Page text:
Chinese Coins

Chinese coins for sale at |Forum |Ancient |Coins|.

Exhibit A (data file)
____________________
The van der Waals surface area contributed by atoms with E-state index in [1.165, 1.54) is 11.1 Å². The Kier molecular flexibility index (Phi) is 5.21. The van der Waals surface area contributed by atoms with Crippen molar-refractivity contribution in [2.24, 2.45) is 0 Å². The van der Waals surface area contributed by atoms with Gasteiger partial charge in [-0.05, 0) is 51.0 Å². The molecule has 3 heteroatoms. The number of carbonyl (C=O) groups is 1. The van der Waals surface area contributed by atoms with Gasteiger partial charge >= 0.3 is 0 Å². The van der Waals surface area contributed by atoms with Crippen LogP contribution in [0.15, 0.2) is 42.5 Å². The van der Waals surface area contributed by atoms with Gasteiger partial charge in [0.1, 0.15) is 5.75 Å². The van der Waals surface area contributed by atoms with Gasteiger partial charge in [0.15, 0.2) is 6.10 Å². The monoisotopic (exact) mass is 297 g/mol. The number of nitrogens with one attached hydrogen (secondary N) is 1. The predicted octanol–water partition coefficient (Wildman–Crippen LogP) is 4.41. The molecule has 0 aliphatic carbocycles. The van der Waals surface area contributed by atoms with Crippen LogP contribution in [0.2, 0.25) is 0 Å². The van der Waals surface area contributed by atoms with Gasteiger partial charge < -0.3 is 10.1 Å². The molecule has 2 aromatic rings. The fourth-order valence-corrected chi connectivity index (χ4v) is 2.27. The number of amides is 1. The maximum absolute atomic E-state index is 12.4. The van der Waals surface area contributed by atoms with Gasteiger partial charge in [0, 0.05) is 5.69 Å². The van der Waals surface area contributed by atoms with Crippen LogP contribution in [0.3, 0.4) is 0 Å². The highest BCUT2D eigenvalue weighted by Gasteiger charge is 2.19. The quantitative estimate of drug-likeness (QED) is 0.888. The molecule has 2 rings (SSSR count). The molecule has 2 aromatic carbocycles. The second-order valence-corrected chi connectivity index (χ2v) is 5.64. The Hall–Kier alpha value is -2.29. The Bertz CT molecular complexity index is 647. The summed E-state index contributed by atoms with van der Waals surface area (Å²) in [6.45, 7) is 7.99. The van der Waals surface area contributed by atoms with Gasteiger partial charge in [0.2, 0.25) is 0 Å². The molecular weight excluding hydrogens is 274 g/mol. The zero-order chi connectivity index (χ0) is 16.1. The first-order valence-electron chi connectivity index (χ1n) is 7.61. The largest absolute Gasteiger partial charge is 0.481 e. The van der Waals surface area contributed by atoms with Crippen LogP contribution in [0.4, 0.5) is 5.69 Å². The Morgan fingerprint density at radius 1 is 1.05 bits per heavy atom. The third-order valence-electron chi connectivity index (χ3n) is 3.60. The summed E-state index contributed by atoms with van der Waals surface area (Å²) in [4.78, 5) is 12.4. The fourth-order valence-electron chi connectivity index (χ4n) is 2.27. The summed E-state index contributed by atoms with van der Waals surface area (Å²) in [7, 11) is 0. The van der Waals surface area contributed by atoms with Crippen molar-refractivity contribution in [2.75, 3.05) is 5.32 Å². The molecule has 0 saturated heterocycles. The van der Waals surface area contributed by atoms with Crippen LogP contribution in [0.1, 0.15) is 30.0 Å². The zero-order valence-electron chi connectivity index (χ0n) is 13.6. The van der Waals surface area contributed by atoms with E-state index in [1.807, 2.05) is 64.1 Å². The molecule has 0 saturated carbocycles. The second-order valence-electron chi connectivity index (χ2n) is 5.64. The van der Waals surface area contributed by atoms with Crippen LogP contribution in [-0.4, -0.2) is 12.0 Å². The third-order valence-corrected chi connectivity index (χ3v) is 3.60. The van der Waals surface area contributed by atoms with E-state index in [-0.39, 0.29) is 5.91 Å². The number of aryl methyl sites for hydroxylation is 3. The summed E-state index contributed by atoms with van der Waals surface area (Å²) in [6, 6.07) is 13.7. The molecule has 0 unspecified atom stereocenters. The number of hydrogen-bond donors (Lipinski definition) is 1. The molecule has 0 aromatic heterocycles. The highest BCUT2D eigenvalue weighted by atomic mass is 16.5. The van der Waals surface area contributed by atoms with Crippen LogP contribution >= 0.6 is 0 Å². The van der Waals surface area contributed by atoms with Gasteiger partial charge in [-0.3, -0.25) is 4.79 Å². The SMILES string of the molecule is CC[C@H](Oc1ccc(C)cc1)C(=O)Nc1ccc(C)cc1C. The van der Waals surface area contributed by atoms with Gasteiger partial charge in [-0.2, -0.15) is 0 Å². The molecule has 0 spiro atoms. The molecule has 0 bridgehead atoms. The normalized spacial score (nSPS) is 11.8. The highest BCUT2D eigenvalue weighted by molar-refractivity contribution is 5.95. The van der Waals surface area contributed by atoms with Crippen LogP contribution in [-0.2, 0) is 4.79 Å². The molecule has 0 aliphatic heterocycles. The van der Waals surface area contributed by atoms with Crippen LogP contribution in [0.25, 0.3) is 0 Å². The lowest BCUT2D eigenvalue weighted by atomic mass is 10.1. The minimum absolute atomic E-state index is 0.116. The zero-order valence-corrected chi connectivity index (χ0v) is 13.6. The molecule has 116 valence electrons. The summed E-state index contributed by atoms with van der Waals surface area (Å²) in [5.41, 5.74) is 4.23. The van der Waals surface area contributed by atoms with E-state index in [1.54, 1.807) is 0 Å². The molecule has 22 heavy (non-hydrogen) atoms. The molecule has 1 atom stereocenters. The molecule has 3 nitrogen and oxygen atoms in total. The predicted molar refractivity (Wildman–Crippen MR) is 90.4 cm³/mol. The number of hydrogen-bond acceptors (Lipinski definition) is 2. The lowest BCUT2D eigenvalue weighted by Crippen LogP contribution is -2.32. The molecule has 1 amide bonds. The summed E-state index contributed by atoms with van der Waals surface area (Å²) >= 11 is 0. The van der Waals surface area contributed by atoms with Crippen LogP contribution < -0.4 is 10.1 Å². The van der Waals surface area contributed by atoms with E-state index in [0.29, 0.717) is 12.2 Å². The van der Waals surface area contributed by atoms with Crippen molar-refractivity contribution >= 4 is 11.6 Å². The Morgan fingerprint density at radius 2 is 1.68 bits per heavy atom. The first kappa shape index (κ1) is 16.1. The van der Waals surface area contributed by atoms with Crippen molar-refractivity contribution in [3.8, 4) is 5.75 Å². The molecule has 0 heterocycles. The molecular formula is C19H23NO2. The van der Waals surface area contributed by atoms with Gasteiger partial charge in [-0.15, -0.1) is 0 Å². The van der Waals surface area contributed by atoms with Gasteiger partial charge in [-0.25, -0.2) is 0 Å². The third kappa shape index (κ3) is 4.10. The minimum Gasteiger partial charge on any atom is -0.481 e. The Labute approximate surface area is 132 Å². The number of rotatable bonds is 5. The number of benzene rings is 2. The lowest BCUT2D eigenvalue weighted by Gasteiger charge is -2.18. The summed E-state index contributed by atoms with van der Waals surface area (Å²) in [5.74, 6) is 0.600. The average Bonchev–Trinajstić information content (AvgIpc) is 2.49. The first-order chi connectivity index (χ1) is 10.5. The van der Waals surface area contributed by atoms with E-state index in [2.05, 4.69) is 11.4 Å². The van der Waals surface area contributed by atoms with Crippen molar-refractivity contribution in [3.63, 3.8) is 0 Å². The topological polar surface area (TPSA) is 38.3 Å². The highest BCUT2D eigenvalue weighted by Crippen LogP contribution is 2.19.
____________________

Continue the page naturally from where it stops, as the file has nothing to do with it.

The earliest Chinese proto-coins, used as early as 770-476 B.C., were imitations of the cowrie shells used in ceremonial exchanges. The first metal coins were also introduced in this period. They were not initially round, instead they were knife shaped or spade shaped. Round metal coins with a round, and then later square hole in the center were first introduced around 350 B.C. The beginning of the Qin Dynasty (221-206 B.C.), the first dynasty to unify China, standardized coinage for the whole Empire. At first, coinage was limited to use around the capital city district but by the beginning of the Han Dynasty, coins were widely used for such as when paying tax, salaries and fines. Ancient Chinese coins are markedly different from coins produced in the west. Chinese coins were cast in molds, unlike western coins which were typically struck (hammered) or, in later times, milled. Chinese coins were usually made from mixtures of metals such copper, tin and lead, from bronze, brass or iron: precious metals like gold and silver were uncommonly used. The ratios and purity of the coin metals varied considerably. Most Chinese coins were produced with a square hole in the middle. At the mint coins were threaded on a square rod so that the rough edges could be filed smooth, and then threaded on strings for ease of handling. Official coin production was sometimes spread over many mint locations throughout the country. Aside from officially produced coins, private coining was common during many stages of history. At times private coining was tolerated, sometimes it was illegal. Some coins were produced in very large numbers. During the Western Han, an average of 220 million coins a year were produced. Other coins were of limited circulation and are today extremely rare. -- Wikipedia

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